Jesus' commandments were a fulfillment of the Old Testament commandments. They were the Old Testament commandments brought to perfection. We see this in the Sermon on the Mount (Matthew 5:21ff):

You have heard that it was said 'You shall not kill' ... But I say to you that everyone who is angry with his brother shall be liable to judgment

You have heard that it was said, 'You shall not commit adultery' ... But I say to you that everyone who looks at a woman lustfully has already committed adultery

It was also said, 'Whoever divorces his wife ...' But I say to you ...

Again you have heard that it was said 'You shall not swear falsely' ... But I say to you ...

You have heard that it was said, 'An eye for an eye' ... But I say to you ...

As Jesus Himself said, He did not come to abolish the law but to fulfill it (Matthew 5:17).

John 13:34 is another example of this. As you point out, there is already an Old Testament commandment to love one's neighbor. But the understanding of this commandment was that it applied strictly to those who are most deserving of our love, not to all men in general. Jesus had put this antiquated understanding of the commandment to rest in the parable of the Good Samaritan in Luke's Gospel. Here is the same teaching in a different form. Theophylact's commentary on the passage explains:

One might ask, "Lord why is the commandment to love called new when it is found in the Old Testament?" The Old Testament commandment - Thou shalt love thy neighbor - means, "Pay back to your friend the love that you owe him, because he loved you first." Jesus teaches, "As I have loved you, that you also love one another. I freely loved you when you had not yet accomplished anything good. When your human nature was still idle and hostile, I took it upon Myself and made it holy. Therefore, you should also love one another freely. When your brother offends you, do not remember the offense." This is the new commandment of the New Testament: freely love your neighbor when you owe him nothing.1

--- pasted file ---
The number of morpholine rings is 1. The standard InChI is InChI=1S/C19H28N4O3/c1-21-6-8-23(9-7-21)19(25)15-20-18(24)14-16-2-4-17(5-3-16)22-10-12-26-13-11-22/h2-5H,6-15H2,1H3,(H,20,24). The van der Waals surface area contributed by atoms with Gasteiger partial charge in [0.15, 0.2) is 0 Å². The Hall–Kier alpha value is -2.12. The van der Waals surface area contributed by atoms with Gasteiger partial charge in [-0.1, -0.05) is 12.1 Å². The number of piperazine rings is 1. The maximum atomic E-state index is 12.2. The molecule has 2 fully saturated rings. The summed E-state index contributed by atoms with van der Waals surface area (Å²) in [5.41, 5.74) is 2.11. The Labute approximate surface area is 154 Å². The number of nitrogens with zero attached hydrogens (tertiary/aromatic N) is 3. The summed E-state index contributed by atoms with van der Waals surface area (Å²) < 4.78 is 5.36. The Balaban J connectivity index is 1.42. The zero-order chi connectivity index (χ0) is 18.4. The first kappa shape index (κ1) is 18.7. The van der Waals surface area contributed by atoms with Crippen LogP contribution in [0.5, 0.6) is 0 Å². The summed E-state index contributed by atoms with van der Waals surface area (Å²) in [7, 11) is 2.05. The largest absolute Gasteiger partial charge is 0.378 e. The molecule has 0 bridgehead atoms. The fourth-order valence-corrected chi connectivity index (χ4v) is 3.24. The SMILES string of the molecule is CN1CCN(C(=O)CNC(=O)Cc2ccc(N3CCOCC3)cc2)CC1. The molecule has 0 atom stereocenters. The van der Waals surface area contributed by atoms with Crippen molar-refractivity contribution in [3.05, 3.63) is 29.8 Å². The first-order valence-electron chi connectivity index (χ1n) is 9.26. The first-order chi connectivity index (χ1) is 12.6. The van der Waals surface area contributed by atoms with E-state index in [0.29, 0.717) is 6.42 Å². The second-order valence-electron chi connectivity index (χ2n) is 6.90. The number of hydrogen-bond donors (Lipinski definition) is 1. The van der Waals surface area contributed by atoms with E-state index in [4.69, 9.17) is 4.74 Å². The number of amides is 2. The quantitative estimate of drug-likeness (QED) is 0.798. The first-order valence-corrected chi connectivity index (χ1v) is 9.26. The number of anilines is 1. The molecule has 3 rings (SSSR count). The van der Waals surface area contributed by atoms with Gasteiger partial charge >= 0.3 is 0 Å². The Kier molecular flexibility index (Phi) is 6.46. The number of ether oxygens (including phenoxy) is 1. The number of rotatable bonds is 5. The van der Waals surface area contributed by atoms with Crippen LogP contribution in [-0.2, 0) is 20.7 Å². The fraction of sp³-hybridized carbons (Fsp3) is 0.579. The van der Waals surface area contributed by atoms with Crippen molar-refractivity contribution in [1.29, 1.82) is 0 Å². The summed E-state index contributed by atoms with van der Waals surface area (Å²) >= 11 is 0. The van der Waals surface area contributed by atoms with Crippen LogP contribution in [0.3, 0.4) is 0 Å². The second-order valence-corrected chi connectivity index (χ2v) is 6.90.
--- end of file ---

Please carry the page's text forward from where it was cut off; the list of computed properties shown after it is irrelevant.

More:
1. Explanation of the Holy Gospel According to St. John (tr. from the Greek, Chrysostom Press, 2007), p.222

  • I like this idea of fulfillment. I think that perfectly describes Jn13:34 and strongly supplements the idea that we cannot love our neighbour more than we love ourselves. The Good Samaritan shows strong self-love to be able to love a rival race or whatever. Now that we're done nitpicking is Jn13:34 a fulfillment of Lev19:18 and Dt6:5? I mean yeah it doesn't make sense to make Jn13:34 and Lev19:18 equivalent. And don't nitpick when I say equivalent I mean Lev 19:18 is not sufficient for Jn 13:34. And that's fine because Jesus quoted Lev 19:18 along with Jn 13:34. – BCLC Nov 28 '17 at 4:17
  • Also does the context in anyway make things less algorithmic? Also I'm not sure you answered the question directly. Wonder if this is a non-STEM thing. Lots of my mental health professionals don't answer my questions directly. Maybe it's a me-thing. Hehe. Thanks for posting an answer. Hope to understand how it is an answer :p – BCLC Nov 28 '17 at 4:19